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Long term prognosis of acute pulmonary embolism

      Highlights

      • Acute pulmonary embolism attributable to a neoplasia associates with the worst prognosis.
      • Approximately 80% of patients with acute PE attributable to a neoplasia die within 1-year.
      • Idiopathic PE portends higher death risk than PE secondary to a non-neoplastic condition.
      • Acute idiopathic PE should be looked at as a worrisome clinical entity.

      Abstract

      Background

      Acute pulmonary embolism (PE) can be fatal if left untreated. Long-term prognosis of acute PE in the 21st century has not been fully reported. We aimed to determine the long-term prognosis of patients hospitalized with acute PE and compare survivalof patients with idiopathic and secondary PE.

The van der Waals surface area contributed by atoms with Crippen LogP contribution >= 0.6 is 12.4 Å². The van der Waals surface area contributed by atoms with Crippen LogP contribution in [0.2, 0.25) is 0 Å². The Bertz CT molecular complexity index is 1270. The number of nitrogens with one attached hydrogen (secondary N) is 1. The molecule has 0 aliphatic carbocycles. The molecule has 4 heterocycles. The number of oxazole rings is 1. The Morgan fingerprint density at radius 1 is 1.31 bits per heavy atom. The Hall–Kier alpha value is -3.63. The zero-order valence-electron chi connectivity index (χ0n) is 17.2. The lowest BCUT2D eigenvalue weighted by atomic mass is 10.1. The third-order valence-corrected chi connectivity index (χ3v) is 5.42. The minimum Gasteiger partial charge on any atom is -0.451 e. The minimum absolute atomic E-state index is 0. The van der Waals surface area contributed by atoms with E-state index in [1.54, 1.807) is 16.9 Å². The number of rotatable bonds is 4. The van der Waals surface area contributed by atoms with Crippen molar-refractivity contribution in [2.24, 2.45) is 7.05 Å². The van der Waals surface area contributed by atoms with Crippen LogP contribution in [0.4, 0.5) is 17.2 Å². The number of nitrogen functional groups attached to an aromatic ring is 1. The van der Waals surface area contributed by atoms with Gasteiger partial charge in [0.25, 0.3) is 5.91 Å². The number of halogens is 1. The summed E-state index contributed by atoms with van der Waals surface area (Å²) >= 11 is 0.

Materials and methods

      We retrospectively analysed a cohort of hospitalized patients with acute PE between 2006 and 2013. Exclusion criteria:<18 years, venous embolism of non-pulmonary veins, chronic thromboembolic pulmonary hypertension, and presumptive diagnosis without image confirmation. Only patients with a first PE episode were included. End-point: all-cause mortality. Patients were compared according to PE aetiology: idiopathic, secondary to neoplastic conditions and secondary to non-neoplastic conditions. A Cox-regression analysis was used to study the prognostic impact of PE aetiology. RESULTS: We studied 872 hospitalized acute PE patients. Median age 70 years, 56.9% were women. PE was idiopathic in 376 (43.1%), secondary to a neoplastic condition in 284 (32.6%) and secondary to a condition other than neoplasia in 212 (24.3%). Patients were followed for a median 25 months period and 508 (58.3%) died. Patients with PE attributed to a neoplastic condition had the worst survival. Patients with idiopathic PE had a multivariate-adjusted HR of mortality of 1.46 (1.08–1.99) during the over 2-year follow-up period when compared to those with acute PE attributed to a non-neoplastic condition.

      Conclusions

      Patients with idiopathic acute PE have an almost 50% higher death risk in a median 2-year follow-up period than those with acute PE secondary to a condition other than neoplasia.

      Keywords

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